It was the PRICKLIEST tree I have ever handled. Jocelyn started singing "O Pokey Tree" on the way home! Both Joel and I sustained various injuries- the tree seemed to be fighting to stay in the forest. But we wrangled it onto the truck and got it home.
Where I realized, that to make it fit in our living room, we would need to cut off about three feet. Of the best part. My little sparse tree would be even more sparse once we cut it down to size. We fought to wrap lights on it, getting poked the whole time. And it wasn't like the Christmas movies. It did not magically become more full once the lights were on.
However, I realized something. Our poor little Charlie Brown tree has character. And we had fun getting it. And it is real. So, I can give in to the imaginary expectations that I so often let rule my life, or I can be happy with what I've got.
And I am. I realized that is what I want all of Christmas (and my life for that matter) to be about. Getting to the true meaning and not being ruled by everyone else's expectations- real or imagined! In the end, I have to live with my tree AND my choices. And I want to know that I pleased the Lord and went with the "real" thing (not that I have anything against other people having artificial trees- I am really applying this to other areas of life!) in all areas of my life. Because I have to live with my tree-and my choices-not everyone else.
"I am not saying this because I am in need, for I have learned to be content whatever the circumstances. I know what it is to be in need, and I know what it is to have plenty. I have learned the secret of being content in any and every situation, whether well fed or hungry, whether living in plenty or in want. I can do everything through him who gives me strength." Philippians 4:11-13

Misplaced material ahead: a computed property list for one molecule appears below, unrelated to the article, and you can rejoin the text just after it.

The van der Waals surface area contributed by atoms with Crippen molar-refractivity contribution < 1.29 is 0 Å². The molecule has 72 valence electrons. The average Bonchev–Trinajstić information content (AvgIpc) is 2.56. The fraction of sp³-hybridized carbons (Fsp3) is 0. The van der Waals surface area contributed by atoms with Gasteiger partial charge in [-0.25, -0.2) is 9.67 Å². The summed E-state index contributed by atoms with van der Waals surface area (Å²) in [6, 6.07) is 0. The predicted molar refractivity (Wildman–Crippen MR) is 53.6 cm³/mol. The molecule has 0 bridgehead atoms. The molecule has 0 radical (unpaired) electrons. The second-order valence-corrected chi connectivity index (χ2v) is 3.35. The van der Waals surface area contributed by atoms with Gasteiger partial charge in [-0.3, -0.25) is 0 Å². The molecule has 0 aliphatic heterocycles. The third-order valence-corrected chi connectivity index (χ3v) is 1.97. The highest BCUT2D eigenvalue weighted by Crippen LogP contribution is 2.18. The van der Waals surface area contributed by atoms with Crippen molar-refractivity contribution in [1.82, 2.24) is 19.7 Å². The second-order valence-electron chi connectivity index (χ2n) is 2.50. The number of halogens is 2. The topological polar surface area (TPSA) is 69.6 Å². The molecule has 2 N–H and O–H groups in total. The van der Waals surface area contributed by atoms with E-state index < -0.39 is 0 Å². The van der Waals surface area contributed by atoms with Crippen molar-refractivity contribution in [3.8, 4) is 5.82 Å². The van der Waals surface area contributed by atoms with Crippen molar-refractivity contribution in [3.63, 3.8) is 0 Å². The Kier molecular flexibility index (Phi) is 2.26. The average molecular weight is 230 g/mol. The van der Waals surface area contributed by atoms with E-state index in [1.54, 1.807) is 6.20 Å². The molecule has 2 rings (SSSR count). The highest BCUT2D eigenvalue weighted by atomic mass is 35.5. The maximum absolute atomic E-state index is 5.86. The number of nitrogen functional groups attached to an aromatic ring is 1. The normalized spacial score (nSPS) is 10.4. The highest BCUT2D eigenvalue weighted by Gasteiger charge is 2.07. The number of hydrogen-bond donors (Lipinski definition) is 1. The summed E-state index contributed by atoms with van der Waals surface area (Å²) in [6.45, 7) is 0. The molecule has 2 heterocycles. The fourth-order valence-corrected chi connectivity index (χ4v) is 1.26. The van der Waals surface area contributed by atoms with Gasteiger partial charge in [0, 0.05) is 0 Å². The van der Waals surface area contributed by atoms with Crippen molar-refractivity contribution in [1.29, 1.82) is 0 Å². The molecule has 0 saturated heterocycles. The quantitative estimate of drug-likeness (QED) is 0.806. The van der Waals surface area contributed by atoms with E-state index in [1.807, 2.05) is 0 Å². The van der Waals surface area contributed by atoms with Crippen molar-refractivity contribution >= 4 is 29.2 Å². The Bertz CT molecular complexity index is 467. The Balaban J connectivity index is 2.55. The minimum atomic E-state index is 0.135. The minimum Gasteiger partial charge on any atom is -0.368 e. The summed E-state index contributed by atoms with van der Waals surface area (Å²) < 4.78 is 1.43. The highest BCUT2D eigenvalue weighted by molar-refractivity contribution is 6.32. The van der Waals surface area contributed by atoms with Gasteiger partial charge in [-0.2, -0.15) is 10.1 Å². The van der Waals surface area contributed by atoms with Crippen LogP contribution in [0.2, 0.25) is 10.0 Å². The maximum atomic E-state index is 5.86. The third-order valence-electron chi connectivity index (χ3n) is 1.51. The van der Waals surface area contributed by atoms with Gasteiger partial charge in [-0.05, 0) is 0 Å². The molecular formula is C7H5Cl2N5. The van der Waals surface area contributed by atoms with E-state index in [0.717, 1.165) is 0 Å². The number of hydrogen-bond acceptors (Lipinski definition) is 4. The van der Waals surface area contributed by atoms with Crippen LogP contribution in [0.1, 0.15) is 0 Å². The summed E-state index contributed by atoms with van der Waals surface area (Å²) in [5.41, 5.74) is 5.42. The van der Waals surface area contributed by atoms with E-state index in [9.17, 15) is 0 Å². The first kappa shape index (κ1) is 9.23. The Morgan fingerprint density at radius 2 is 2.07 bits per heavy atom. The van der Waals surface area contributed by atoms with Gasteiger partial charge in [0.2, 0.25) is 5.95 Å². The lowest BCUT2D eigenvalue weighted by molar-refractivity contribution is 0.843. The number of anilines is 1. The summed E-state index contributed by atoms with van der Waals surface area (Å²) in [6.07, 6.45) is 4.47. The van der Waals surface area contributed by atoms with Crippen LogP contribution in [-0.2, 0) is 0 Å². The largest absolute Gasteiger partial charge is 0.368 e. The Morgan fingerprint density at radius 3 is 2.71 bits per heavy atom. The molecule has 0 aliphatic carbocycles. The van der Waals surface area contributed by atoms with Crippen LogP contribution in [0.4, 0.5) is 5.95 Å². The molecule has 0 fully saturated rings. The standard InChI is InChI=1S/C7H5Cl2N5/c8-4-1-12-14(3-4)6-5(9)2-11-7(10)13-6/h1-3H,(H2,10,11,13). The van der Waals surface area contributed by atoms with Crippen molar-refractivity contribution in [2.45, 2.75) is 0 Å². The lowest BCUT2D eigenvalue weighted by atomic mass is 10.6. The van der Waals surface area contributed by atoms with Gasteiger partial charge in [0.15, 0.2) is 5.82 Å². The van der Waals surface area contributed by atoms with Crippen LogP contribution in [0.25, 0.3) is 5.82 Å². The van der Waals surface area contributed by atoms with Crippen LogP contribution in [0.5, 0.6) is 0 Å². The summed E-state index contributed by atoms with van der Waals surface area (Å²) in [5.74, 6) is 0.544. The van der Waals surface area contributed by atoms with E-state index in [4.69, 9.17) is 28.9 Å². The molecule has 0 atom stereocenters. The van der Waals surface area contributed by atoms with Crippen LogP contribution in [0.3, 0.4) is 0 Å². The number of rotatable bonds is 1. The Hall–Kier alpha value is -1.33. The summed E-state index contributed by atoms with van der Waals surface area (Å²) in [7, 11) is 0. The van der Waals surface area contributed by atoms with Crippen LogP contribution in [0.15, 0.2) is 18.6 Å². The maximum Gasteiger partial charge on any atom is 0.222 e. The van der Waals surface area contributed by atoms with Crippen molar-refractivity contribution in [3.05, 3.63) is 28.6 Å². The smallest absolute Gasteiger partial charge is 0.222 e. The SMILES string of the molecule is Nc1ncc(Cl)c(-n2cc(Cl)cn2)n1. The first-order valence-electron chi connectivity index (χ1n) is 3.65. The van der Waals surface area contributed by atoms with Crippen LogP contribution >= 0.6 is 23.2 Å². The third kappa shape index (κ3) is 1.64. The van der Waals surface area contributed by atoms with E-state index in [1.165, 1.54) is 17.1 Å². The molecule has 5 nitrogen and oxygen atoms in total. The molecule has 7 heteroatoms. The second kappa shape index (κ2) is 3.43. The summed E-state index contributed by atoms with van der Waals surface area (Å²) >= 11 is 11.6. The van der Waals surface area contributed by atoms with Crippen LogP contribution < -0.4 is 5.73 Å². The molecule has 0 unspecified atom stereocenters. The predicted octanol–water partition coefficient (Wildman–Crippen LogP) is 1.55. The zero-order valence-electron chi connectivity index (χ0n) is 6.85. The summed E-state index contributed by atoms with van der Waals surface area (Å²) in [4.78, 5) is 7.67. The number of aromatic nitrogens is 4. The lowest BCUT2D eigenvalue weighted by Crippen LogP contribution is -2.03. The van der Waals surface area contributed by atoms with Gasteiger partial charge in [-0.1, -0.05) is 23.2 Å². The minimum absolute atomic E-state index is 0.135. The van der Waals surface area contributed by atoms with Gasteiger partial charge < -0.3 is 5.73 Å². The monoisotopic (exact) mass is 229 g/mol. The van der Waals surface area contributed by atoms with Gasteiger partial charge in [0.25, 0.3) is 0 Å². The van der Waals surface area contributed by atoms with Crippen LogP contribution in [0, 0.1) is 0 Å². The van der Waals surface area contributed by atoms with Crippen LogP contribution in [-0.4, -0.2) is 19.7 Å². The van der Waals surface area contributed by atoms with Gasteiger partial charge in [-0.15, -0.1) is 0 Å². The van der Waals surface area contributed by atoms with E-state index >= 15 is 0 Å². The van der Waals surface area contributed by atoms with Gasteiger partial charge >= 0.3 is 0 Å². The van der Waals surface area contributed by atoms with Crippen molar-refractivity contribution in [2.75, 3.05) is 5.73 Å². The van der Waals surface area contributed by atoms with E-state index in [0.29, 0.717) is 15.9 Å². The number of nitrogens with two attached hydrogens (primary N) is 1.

You did a wonderful job making a memory. In the years to come you will laugh and recall this tree with so much joy. The kids will be older, you will be older and your mind will recall with pleasure the look of the forest, the smell of the fresh cut tree and the joy of knowing you endured the pain for all the right reasons. PS: Did you remember your picnic lunch? Try that next year.ReplyDelete
Anybody can BUY the perfect tree and have no memory of it, but you chose to hunt yours down and now you have something to smile and laugh over in the future.ReplyDelete
One year we had an amazing, gorgeous (read: expensive) tree that got warmed up in our house and released a flurry of bugs. That was the end of my "must-have-a-real-tree" syndrome! The next year my in-laws offered us their 40 year old tree when they got a new one and we've never looked back.
Oh, I love your tree!! And it doesn't look imperfect at all!!ReplyDelete
I'm with Jen, it has personality!! Next year I'm thinking about doing this...I've never had a "real" tree & I think I need to experience it at least once. But, I'm so cheap - not gonna pay $50 for a decent tree just to watch it die & rot in my living room!!!ReplyDelete